26 September 2020 till 28 February 2021

Fashion in Colour

Bold Fashion

Fashion in Colour will remind us how the fashions of yesterday and today can bring us moments of hope and, above all, how they bring us together, in every colour of the rainbow – a multicoloured natural phenomenon that is a symbol of hope, courage, pride and gratitude. All its fabulous colours will feature in Fashion in Colour – Bold Fashion. This exhibition, largely comprising items from the museum’s own collection, and created since the start of the Covid-19 pandemic, will use fashion to explore the symbolism of colour. At a time when many of us need some comfort, connection and hope, a fashion exhibition can offer all these things. The fashion world is used to looking to the future, after all.

Kunstmuseum Den Haag has changed its exhibition schedule for this autumn. The Dior exhibition has been postponed to autumn 2021, but fashion fans will be able to console themselves with Fashion in Colour. Immerse yourself in colour and enjoy the creations of leading Dutch and international designers including Comme des Garçons, Chanel, Alaïa, Dries van Noten, Louis Vuitton, Walter van Beirendonck, Vivienne Westwood, Gianni Versace, Thierry Mugler, Jacques Heim, Fong Leng, Jan Taminiau, Frank Govers, Dick Holthaus, Issey Miyake, Emilio Ungaro, Liberty’s, Eduard Molyneux and The People of the Labyrinth, and also colourful costumes dating from the eighteenth century to the present day. The exhibition will be drawn largely from the museum’s own large, diverse collection, and will include some items that have never been on public display before. Additional exhibits will come from several colourful recent collections by designers such as Claes Iversen, Bas Kosters, Iris van Herpen, David Laport, Christopher John Rogers, Hanifa and Valentino. And of course there will also be some colourful designer face masks, highlighting the pandemic’s immediate impact on fashion.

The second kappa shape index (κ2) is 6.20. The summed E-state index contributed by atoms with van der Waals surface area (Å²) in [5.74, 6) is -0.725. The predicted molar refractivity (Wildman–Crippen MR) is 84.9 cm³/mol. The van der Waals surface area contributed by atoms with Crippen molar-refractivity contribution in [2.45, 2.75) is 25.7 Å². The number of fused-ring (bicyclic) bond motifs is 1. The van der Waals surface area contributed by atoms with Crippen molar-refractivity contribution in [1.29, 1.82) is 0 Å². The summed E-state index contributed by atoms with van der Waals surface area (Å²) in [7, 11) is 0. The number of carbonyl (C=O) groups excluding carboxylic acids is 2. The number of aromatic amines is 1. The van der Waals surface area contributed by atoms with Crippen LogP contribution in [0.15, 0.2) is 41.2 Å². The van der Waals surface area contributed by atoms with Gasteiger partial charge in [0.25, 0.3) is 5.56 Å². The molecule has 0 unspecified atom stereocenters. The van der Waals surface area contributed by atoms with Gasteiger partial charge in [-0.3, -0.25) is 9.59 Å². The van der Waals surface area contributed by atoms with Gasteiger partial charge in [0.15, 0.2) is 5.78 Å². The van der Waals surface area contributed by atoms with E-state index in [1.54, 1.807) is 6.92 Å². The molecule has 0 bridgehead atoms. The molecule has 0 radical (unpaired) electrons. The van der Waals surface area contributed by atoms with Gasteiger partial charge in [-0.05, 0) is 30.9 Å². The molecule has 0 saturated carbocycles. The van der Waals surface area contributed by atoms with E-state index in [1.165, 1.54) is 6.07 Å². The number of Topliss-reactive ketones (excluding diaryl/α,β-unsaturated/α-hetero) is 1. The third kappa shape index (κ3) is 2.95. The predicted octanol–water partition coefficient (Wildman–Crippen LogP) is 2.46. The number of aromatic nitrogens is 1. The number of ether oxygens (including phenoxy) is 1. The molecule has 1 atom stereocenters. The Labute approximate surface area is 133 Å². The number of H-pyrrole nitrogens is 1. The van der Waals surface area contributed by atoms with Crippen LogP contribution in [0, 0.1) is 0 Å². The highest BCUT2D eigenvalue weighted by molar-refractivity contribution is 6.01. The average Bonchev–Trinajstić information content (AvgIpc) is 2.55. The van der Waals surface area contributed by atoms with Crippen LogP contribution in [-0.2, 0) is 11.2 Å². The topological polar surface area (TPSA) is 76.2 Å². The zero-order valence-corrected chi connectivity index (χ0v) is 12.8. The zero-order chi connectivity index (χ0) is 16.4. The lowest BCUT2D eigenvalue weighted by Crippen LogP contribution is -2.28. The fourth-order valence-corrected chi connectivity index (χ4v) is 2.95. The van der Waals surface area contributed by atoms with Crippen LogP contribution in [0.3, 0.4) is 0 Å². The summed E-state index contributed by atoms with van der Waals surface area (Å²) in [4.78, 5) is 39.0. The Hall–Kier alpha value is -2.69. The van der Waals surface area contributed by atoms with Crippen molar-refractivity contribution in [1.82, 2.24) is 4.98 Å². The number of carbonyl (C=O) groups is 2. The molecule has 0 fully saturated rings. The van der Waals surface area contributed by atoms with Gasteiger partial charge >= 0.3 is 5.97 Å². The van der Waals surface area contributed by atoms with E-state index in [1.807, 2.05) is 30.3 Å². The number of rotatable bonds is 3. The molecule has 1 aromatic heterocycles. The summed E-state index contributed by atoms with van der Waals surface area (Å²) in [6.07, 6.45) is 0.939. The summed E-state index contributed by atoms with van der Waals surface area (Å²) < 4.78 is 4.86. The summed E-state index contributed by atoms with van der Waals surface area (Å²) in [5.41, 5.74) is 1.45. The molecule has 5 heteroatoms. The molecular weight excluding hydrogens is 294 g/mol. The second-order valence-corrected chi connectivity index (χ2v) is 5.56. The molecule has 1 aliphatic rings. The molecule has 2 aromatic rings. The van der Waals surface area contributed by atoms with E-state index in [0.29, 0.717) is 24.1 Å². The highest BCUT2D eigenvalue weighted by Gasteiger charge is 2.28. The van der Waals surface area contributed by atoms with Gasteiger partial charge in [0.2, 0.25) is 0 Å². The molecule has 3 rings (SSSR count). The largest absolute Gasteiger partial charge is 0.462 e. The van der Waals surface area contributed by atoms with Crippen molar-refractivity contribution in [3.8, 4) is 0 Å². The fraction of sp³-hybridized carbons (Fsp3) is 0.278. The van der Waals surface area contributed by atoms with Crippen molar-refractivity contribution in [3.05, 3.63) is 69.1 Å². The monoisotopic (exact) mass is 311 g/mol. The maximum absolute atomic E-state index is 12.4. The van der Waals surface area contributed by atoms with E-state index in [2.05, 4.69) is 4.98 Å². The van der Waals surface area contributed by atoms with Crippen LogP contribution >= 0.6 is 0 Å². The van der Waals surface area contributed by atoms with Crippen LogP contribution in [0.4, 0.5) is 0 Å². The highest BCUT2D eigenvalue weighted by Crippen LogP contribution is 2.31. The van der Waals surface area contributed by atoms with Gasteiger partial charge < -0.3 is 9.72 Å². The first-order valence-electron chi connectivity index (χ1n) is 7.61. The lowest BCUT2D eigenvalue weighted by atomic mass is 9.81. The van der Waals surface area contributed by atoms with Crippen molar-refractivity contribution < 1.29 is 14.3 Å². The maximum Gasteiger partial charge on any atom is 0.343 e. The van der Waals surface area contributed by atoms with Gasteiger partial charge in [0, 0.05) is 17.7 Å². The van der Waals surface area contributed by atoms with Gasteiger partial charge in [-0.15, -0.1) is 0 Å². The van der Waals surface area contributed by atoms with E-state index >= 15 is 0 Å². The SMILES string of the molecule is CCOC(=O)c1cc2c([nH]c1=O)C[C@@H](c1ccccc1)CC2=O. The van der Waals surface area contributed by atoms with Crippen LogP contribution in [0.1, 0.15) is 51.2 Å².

Meaning of colour
Today’s fashion is bursting with colour. Is it a coincidence? ‘In difficult times, fashion is always outrageous’Elsa Schiaparelli once said. She herself was mad about ‘shocking pink’, a colour currently featured in the work of Christopher John Rogers, who works in fabulous unicolours for men and women. At a time of crisis, colour does wonders for boosting the spirits, as times of crisis and sorrow can feel very black. There are many stories to be told about the symbolism of colour. What a colour symbolises for us today may have been very different in the past. Colour in fashion is often like a code, and sometimes the code is now secret, its past meaning long forgotten.

Black was often the colour of mourning in the nineteenth century. But Coco Chanel and others transformed its image, making it desirable, in the form of the little black dress – perfect for partying, for dancing, as the world emerged from the First World War. Before that, grey was also a colour of mourning, as was purple. But purple was also a costly, regal colour. Later, after it had been appropriated by the women’s movement, it came to be associated with hope and new beginnings. Red signifies danger, but it also symbolises love. Orange is the Dutch national colour, but in the past wearing it could cost you your life. Sunny yellow is the colour of optimism, but did you know that it used to be worn by street prostitutes, as it made them easy to spot in dark alleys? White symbolises innocence and purity and, thanks to the cult of the Virgin Mary, blue has acquired a very special significance through the centuries. Green brings hope. It also stands for a new way of interacting and represents the current changes in the fashion industry, which is starting to embrace green fashion. And have things now finally changed for good in the fashion world, with the current focus on diversity and the worldwide anti-racism protests?

Hopeful and diverse
Fashion in Colour will tell these and many other stories about hope and colour, using the fashions of yesterday and today. Several designers, including Valentino, Bas Kosters and Hanifa will show garments that bring them hope. They will be woven through the collection, providing a diverse and hopeful look to the future. The exhibition spaces themselves will play an important role. Art director Maarten Spruyt will transform each gallery into an experience in itself, immersing visitors in colour, enabling them to feel for themselves how it evokes emotion, inspires and brings hope.

The exhibition will be sponsored by Nationale-Nederlanden.